FoCC End of the Year Reviews: WW84, Soul, Love and Monsters, & Freaky

By Jason Delgado

What a year 2020 has been. In terms of movie-going, theaters are having a rough go of it, to say the least. There is no other experience that can replicate seeing a film up on the big screen (especially IMAX) with a crowd, laughing, gasping, and enjoying it together. Hopefully, the day will come sooner, rather than later, when we can all become immersed by the big screen once again. With the yin comes the yang, and the bright side is that it’s never been easier to watch new movies at home.

Wonder Woman 1984 – Case in point, the highly-anticipated sequel to the smash hit Wonder Woman is now streaming on HBO Max. The first movie was a revelation for DC and Warner Brothers due to the stellar performances of Gal Gadot, Chris Pine, and others, the great directorial effort by Patty Jenkins, and most importantly, finally showcasing a strong female superhero on the big screen. Why is that last point meaningful? Ask the young ladies around the world what Wonder Woman means to them now? Or the boys who had the outdated mentality of only seeing the other sex as being physically inferior. Some people, like Martin Scorsese, want to dismiss superhero flicks altogether, but role models for young children do mean something, and can have an impact beyond entertainment. 

Social relevance aside, the first film was quite entertaining, other than an overreliance on special effects for the final act, as big budget spectacles are oftentimes famously known to do. I’m sorry to say that I don’t find WW84 to be as entertaining as its predecessor. Ironically, the big action spectacles of the young Diana Prince/Amazon warrior princess opening scene, and the finale, are what I enjoyed the most about this movie. Everything in between felt like a two and a half hour slogfest, with a few moments of levity, like when Chris Pine is trying on hilarious-by-their-very-nature 1980’s clothes. The ‘84’ in the title was largely squandered otherwise, which is a shame, because I love the 80’s. It’s a time period rife for references and fun, and other movies have built an entire theme around the decade of decadence and rise of pop culture, (e.g. The Wedding Singer and Ready Player One).

Gal Gadot as the fierce Diana Prince aka Wonder Woman, and Chris Pine as her deceased love interest Steve Trevor (I found the method of his return to the land of the living a bit sloppy and comical, although I won’t spoil it), are both still in fine acting form. I wish the right material was here for them. Speaking of being out of place, Kristen Wiig (SNL) and Pedro Pascal (The Mandalorian, easily one of the best things about 2020) are great actors, but stuck out in a distracting way. I just didn’t see them as the antagonists that they were meant to be in this movie. Pascal, as Maxwell Lord, plays a blond, money-and-power-obsessed, failed businessman/con artist. Sound familiar?

I enjoy the overall theme, which is that everything comes with a price. Do you want power and riches? In the movie, that comes at the price of family. Everything has a cost, so is what you’re giving up worth it in the end? In real life (and especially in the 80’s), some people just don’t think about consequences enough. The power of film is that it can show us what we’re otherwise blind to. WW84 only touched on this theme on a surface level, but it could have been explored so much more meaningfully if it had fully committed to this concept.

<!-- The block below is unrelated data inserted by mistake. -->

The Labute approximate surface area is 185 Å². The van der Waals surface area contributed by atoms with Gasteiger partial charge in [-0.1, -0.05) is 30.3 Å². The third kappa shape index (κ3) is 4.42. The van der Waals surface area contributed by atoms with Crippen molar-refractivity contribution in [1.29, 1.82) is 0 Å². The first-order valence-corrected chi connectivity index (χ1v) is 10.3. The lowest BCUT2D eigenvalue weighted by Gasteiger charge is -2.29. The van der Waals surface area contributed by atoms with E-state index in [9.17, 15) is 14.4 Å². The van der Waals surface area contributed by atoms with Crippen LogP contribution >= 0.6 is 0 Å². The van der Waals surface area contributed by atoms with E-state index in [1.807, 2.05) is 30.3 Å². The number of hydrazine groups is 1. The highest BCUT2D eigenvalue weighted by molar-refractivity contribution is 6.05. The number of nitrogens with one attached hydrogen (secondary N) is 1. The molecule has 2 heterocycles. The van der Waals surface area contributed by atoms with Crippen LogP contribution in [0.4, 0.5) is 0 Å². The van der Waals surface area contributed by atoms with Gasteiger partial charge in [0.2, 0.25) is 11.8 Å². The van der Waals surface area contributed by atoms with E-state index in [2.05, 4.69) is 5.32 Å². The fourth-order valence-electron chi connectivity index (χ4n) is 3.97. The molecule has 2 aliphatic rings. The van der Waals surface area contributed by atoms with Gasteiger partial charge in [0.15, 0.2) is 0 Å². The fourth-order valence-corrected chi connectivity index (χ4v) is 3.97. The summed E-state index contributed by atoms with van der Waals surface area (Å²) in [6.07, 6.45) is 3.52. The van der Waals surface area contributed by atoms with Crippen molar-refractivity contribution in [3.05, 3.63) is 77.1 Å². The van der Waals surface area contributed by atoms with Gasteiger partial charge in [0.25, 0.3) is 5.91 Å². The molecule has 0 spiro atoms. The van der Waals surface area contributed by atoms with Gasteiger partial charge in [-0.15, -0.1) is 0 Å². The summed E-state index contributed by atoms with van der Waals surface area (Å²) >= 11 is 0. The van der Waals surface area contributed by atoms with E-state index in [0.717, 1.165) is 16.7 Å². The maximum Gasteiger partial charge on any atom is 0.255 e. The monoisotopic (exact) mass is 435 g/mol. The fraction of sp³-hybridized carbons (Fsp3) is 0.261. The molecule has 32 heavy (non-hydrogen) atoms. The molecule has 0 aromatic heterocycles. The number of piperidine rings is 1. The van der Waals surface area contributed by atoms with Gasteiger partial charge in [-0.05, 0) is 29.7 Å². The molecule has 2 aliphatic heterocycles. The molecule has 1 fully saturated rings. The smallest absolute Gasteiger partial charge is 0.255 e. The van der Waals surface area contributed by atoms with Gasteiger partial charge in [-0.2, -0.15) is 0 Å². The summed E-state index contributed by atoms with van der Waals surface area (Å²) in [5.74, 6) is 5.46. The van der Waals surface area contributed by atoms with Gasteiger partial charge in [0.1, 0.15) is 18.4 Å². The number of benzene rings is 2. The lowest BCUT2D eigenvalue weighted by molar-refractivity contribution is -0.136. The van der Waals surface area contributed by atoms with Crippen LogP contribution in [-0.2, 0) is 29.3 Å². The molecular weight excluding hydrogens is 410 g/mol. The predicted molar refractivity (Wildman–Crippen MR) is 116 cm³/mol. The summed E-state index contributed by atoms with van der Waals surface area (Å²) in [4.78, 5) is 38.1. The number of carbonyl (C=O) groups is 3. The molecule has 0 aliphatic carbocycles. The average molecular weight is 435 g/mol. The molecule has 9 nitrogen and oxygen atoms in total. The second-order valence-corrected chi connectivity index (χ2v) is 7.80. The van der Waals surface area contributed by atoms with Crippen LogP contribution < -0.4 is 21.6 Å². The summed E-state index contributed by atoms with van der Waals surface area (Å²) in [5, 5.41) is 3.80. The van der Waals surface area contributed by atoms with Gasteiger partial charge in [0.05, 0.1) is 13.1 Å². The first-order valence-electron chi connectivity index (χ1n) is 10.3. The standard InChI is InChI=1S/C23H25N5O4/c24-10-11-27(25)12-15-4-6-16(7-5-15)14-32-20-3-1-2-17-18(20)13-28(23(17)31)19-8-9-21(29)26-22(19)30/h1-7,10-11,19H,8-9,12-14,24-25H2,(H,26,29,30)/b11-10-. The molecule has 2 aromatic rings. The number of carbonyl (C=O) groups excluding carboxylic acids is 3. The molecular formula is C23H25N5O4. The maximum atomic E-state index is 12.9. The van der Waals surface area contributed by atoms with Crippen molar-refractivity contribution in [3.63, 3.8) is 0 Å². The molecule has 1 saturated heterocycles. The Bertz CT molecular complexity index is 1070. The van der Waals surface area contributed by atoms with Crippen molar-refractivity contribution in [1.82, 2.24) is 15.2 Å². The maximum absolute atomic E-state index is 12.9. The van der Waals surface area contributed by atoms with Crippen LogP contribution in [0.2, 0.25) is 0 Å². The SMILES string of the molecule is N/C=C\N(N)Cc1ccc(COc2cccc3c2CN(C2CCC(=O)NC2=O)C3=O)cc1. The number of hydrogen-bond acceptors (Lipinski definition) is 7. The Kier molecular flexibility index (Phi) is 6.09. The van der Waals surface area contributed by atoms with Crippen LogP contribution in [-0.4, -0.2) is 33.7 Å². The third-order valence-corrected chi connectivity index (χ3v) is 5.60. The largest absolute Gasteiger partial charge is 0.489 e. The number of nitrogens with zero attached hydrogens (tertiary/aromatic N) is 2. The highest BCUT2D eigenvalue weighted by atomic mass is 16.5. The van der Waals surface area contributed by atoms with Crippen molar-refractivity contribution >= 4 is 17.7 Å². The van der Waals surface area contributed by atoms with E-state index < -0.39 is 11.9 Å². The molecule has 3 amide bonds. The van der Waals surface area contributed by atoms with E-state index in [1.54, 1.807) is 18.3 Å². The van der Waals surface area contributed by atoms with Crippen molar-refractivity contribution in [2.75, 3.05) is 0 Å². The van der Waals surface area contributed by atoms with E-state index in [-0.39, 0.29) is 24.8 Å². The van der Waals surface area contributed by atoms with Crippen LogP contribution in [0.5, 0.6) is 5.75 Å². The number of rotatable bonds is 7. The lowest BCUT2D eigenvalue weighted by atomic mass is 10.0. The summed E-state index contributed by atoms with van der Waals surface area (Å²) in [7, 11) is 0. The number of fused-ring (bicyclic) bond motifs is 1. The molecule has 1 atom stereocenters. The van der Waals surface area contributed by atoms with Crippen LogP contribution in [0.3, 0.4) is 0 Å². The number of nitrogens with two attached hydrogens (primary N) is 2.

I give WW84 2.5 hot sauce packets out of 5. I wanted to like it more than I did, but honestly, I fell asleep the first time attempting to watch it all the way through.

Soul – Does this movie have soul? Yes, it does! Going in, I thought that Soul was going to largely be about jazz music. There is some of that, but it’s more about the human soul. What is our destiny in life? These are huge questions for any film, let alone what I thought would be a kids’ movie. It’s reminiscent of another great Pixar film dealing with the metaphysical and music, Coco.

Joe, voiced by Jamie Foxx, is a middle school band teacher, who wants more out of life. He always wanted to become a famous jazz piano player, but all he gets are the occasional non-descript gigs at small clubs. His journey takes him to another realm to help someone else (22, voiced by Tina Fey) on her own quest to find herself. I love the humorous chemistry between Foxx and Fey in this flick.

I don’t want to spoil the details of the film, but I will say that it’s a beautiful movie, both inside (the story) and out (the visuals – New York City and beyond). Other existential questions that Soul asks are, what happens if you achieve your dream, and you still don’t feel any different? Or what if your dream isn’t what you were meant to do in life?

I can relate to this. One of my dreams was to become an NBA player. It didn’t quite happen, although I won a rec league championship with my friends, and we ran around the court like we won an NBA championship. Life is what you make it, and I’m having a blast writing for you right now.

Fun fact: Trent Reznor of the band Nine Inch Nails, along with Atticus Ross, wrote the film score for Soul. Of all of the random things to happen in 2020, the lead singer of a popular dark, edgy, 90’s alternative band creating an excellent kids’ movie score is right up there! Reznor has worked on David Fincher directed movie scores before this, but It looks like he is now on the path toward becoming the next Danny Elfman.

Soul is the kind of film that I could watch over and over again with my son, like he already does with Coco. My biggest criticism is that Soul did not hook my son all of the way throughout the movie like Coco does. Parents should be forewarned that Soul is more of an adult movie that kids can watch, as opposed to other Pixar films, which are kids movies that adults can watch.

I give Soul 4 out of 5 hot sauce packets. It’s so deep that your insides will be on fire!